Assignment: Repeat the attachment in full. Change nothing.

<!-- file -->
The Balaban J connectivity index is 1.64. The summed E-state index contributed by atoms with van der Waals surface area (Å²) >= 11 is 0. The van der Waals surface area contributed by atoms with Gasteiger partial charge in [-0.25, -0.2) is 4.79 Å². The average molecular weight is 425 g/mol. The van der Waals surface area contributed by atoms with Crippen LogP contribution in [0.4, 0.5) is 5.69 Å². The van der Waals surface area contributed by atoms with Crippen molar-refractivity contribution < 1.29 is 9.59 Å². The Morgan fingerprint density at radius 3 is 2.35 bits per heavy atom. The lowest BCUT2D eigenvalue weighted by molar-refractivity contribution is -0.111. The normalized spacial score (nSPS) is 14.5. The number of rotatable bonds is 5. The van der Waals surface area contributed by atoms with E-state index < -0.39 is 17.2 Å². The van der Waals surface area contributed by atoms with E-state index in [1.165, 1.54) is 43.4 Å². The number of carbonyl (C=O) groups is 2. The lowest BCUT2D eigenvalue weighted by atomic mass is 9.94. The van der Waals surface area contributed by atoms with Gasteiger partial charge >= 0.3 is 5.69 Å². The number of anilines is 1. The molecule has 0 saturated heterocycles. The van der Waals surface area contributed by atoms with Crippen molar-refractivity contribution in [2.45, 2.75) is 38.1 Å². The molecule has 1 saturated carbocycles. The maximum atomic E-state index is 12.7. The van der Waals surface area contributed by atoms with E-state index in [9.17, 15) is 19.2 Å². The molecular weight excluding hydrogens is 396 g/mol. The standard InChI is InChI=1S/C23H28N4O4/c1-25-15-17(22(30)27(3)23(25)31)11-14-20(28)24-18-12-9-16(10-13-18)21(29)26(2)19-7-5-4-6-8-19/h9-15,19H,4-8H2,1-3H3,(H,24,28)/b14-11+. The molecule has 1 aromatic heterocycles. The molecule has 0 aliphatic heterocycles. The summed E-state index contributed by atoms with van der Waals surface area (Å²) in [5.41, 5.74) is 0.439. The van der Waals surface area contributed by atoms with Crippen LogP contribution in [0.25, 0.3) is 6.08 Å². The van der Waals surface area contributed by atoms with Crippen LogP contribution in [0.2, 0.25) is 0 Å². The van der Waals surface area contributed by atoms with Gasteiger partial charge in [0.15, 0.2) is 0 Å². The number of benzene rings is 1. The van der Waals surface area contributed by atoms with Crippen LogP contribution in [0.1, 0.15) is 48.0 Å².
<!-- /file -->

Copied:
The Balaban J connectivity index is 1.64. The summed E-state index contributed by atoms with van der Waals surface area (Å²) >= 11 is 0. The van der Waals surface area contributed by atoms with Gasteiger partial charge in [-0.25, -0.2) is 4.79 Å². The average molecular weight is 425 g/mol. The van der Waals surface area contributed by atoms with Crippen LogP contribution in [0.4, 0.5) is 5.69 Å². The van der Waals surface area contributed by atoms with Crippen molar-refractivity contribution < 1.29 is 9.59 Å². The Morgan fingerprint density at radius 3 is 2.35 bits per heavy atom. The lowest BCUT2D eigenvalue weighted by molar-refractivity contribution is -0.111. The normalized spacial score (nSPS) is 14.5. The number of rotatable bonds is 5. The van der Waals surface area contributed by atoms with E-state index < -0.39 is 17.2 Å². The van der Waals surface area contributed by atoms with E-state index in [1.165, 1.54) is 43.4 Å². The number of carbonyl (C=O) groups is 2. The lowest BCUT2D eigenvalue weighted by atomic mass is 9.94. The van der Waals surface area contributed by atoms with Gasteiger partial charge >= 0.3 is 5.69 Å². The number of anilines is 1. The molecule has 0 saturated heterocycles. The van der Waals surface area contributed by atoms with Crippen molar-refractivity contribution in [2.45, 2.75) is 38.1 Å². The molecule has 1 saturated carbocycles. The maximum atomic E-state index is 12.7. The van der Waals surface area contributed by atoms with E-state index in [9.17, 15) is 19.2 Å². The molecular weight excluding hydrogens is 396 g/mol. The standard InChI is InChI=1S/C23H28N4O4/c1-25-15-17(22(30)27(3)23(25)31)11-14-20(28)24-18-12-9-16(10-13-18)21(29)26(2)19-7-5-4-6-8-19/h9-15,19H,4-8H2,1-3H3,(H,24,28)/b14-11+. The molecule has 1 aromatic heterocycles. The molecule has 0 aliphatic heterocycles. The summed E-state index contributed by atoms with van der Waals surface area (Å²) in [5.41, 5.74) is 0.439. The van der Waals surface area contributed by atoms with Crippen LogP contribution in [0.25, 0.3) is 6.08 Å². The van der Waals surface area contributed by atoms with Crippen LogP contribution in [0.2, 0.25) is 0 Å². The van der Waals surface area contributed by atoms with Gasteiger partial charge in [0.15, 0.2) is 0 Å². The number of benzene rings is 1. The van der Waals surface area contributed by atoms with Crippen LogP contribution in [0.1, 0.15) is 48.0 Å².